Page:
“I never felt so exposed,” Paul said. “So low.”

His mother had schizophrenia, he was told. He read about symptoms and medications.

His dad had told the boys before, when Mom would burst out with anger or odd behavior, that he and Mom could handle it - that she sometimes just needed medicine.

But it wasn’t true. Like so many other families tending to a member with severe illness, they could not help her, nor could the mental health services they increasingly called on as she began to shun her medications.

After the first few years with the illness, she never went to a hospital or clinic voluntarily, said Stephen Kavanaugh, Paul’s father, who was married to Melinda for 20 years.

“You can’t just show up at a mental health facility and say, ‘She’s going off,’” Stephen said. “When you need a doctor, you can’t get a doctor. You’re stuck. You can’t do a thing.”

When she did go, law enforcement helped. She also for several stretches received help from case managers through the Johnson County Mental Health Center.

The help would work for a while, Susan said. The caseworkers were good for her. But they are overloaded with cases - an experience many families on both sides of the state line have shared with The Star. And there is high turnover.

“As soon as you move off their grid, when you’re not answering the phone or answering the door, then nothing can be done,” Susan said.

Stephen said he kept hoping Melinda would be aware of what she needed to do to stay healthy.

“But (her) mental illness didn’t allow that to happen,” he said. “My wishing for it didn’t matter.

“She got to the point that she did not want any doctor. She was done with the system.”

The worst break came during Paul’s early high school years. She disappeared to California, then returned unexpectedly at her parents’ house on Father’s Day, 2002, convinced for no rational reason that her parents were evil.

She came with duct tape and bound her mother, who either was pushed or fell down the stairs. Melinda then met the criteria of a verifiable and imminent danger, and she would be court-ordered to the state hospital at Osawatomie.

There were many times over the years, when things were good, when Melinda was taking care of herself, that “she was very sweet when she wanted to be,” Paul said.

But she seemed so far from that when he was 16, crying in a Johnson County courtroom, listening to his mother rant at the judge.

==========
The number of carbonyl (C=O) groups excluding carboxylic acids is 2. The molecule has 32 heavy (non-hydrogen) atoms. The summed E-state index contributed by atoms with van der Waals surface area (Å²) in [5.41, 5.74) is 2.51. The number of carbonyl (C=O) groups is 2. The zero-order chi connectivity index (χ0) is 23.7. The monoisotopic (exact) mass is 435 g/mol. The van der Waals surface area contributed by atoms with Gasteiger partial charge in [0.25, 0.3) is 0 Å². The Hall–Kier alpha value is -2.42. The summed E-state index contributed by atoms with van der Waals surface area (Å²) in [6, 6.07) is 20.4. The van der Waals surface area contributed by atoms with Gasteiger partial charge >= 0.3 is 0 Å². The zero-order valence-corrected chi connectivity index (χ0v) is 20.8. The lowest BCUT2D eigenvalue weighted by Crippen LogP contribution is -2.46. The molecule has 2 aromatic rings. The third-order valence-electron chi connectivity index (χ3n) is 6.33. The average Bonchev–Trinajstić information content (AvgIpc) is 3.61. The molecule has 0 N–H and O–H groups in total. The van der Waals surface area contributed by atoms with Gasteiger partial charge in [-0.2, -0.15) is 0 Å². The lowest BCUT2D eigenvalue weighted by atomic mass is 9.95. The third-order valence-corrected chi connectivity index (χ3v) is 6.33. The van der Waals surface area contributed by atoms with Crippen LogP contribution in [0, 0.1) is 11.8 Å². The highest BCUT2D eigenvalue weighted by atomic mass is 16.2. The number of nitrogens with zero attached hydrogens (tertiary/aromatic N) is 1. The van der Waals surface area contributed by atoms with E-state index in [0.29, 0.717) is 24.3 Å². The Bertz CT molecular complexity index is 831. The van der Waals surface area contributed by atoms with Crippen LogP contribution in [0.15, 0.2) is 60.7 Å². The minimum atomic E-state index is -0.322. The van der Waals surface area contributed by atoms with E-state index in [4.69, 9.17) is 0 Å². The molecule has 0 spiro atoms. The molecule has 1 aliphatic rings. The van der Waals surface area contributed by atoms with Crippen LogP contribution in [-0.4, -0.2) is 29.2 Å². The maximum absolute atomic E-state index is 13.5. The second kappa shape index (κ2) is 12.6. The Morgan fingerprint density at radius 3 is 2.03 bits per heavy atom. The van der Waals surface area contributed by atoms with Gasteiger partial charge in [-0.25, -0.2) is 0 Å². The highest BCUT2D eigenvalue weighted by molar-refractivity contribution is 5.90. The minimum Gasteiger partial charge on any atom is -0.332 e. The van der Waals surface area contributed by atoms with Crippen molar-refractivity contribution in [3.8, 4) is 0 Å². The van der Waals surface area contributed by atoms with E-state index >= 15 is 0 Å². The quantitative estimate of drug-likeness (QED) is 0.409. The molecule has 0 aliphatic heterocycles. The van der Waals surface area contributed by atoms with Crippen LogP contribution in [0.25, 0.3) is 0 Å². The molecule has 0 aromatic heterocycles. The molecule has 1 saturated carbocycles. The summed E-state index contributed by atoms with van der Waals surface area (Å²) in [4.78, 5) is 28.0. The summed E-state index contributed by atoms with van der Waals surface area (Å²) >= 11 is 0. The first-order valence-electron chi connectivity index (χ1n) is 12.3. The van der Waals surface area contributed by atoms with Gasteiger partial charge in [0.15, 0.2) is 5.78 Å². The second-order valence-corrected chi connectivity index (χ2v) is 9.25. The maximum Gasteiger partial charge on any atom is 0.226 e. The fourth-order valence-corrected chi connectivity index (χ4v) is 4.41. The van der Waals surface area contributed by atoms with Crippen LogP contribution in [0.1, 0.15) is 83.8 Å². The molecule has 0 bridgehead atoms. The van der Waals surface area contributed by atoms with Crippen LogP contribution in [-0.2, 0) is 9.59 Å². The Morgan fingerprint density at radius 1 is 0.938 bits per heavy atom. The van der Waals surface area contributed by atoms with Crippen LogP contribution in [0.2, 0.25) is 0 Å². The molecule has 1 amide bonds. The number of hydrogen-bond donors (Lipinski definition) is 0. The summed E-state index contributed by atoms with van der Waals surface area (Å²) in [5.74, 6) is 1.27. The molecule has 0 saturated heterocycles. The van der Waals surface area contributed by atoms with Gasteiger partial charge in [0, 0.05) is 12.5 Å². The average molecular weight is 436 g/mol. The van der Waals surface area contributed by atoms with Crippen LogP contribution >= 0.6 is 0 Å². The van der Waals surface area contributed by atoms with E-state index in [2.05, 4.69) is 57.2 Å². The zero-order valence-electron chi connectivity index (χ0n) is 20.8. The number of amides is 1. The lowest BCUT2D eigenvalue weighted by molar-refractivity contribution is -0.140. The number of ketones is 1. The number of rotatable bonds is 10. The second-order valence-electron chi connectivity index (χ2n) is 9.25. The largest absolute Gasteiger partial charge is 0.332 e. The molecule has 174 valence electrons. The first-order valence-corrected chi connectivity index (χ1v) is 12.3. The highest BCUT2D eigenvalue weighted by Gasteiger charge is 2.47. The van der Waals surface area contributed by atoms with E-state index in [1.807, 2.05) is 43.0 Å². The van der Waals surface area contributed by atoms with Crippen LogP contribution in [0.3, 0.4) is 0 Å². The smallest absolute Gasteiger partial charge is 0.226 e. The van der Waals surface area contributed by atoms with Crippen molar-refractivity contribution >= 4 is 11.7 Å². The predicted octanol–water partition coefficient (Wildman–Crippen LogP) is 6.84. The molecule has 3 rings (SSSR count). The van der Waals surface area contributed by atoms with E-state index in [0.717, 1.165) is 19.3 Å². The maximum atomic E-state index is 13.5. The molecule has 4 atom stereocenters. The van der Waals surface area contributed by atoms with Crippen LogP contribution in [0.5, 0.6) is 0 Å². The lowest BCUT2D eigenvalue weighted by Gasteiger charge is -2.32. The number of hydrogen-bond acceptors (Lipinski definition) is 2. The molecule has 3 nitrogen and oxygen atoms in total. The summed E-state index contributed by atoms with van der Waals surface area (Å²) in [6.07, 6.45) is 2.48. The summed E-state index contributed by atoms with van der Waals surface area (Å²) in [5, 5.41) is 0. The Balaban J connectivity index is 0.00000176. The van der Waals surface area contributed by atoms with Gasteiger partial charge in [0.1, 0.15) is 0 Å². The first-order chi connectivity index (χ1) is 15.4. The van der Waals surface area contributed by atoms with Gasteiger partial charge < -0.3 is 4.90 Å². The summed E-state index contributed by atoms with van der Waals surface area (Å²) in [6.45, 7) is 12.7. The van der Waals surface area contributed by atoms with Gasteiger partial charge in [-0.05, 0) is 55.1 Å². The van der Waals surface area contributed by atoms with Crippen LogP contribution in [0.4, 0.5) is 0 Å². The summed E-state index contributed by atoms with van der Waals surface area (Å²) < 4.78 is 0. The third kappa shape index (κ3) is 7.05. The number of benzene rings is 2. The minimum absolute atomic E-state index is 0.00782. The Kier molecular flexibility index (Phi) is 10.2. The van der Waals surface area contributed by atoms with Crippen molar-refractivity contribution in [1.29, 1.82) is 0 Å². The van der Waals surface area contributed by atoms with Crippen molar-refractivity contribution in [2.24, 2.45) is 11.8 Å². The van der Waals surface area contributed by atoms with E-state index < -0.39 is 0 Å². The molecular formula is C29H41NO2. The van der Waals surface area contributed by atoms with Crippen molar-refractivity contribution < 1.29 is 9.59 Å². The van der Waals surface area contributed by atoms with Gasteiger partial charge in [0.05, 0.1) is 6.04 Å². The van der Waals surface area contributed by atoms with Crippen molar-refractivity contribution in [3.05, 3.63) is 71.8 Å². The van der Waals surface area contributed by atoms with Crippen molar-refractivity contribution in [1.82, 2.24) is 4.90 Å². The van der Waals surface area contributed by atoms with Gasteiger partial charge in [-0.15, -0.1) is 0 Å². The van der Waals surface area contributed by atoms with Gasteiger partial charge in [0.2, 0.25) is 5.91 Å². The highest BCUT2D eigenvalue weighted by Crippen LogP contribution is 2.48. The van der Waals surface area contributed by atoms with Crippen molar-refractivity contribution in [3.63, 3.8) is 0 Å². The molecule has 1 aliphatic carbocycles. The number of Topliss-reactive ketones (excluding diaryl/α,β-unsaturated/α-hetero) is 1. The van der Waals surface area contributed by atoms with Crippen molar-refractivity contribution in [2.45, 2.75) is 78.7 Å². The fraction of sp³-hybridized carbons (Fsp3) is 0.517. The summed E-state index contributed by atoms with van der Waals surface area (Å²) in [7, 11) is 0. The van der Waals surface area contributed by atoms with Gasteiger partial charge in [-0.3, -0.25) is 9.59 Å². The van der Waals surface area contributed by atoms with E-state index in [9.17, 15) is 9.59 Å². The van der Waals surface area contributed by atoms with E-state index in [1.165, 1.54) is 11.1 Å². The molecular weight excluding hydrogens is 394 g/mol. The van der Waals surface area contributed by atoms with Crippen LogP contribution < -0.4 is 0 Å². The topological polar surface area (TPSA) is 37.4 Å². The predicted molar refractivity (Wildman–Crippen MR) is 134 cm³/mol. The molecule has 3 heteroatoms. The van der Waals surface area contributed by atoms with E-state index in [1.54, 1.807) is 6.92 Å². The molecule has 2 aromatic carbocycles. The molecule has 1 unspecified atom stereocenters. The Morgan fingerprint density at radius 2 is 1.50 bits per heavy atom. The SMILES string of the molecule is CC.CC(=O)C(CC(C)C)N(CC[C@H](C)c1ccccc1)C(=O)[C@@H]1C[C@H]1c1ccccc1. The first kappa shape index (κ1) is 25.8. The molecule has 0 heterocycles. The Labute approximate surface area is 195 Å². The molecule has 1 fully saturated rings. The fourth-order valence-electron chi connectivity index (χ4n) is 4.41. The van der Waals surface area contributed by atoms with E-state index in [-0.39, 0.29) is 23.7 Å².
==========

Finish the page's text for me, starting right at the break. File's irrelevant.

He retreated into his art at home and at school. Friends, he said, would ask him, “Aren’t there things you can do?”

No, he told them. “They can try some new concoction of pills,” he said, but no, “they don’t have any answers.”

Tim DeWeese’s spreadsheet at Johnson County Mental Health Center produces a tumbling budget line.

State revenue from grants and contracts has fallen 30 percent over the past 10 years, the center director’s numbers show.

The drop in annual revenue from $4.95 million to $3.51 million comes as the population of the county it serves has been growing by some 8,000 residents a year.

The center has cut its staff by nearly a quarter in the past three years, he said. Caseloads that were 15 to 18 each are now 25 to 28 per manager.

The cuts hurt families, DeWeese said. Families on both sides of the state line seeking help for someone who is slipping back into crisis say they often learn that a familiar case manager is gone or the patient has been dropped from the caseload.

“We are put in that dilemma on a regular basis,” he said. “We’ve got so many coming in the front door that some have to go out the back door. We have to focus on the individuals who have the most disabling kinds of conditions.”

And even under rosier circumstances, the work of helping people with severe mental illness is hard, said Robbie Phillips, director of assertive community outreach for Truman Medical Centers Behavioral Health, which serves much of Jackson County.

“Keeping people off the street requires an intense level of case management,” he said. “Sometimes multiple times a week, sometimes daily, sometimes on off hours.”

It’s a skilled, demanding job requiring professional relationships, he said, but it typically pays in the $30,000s. So turnover often is high.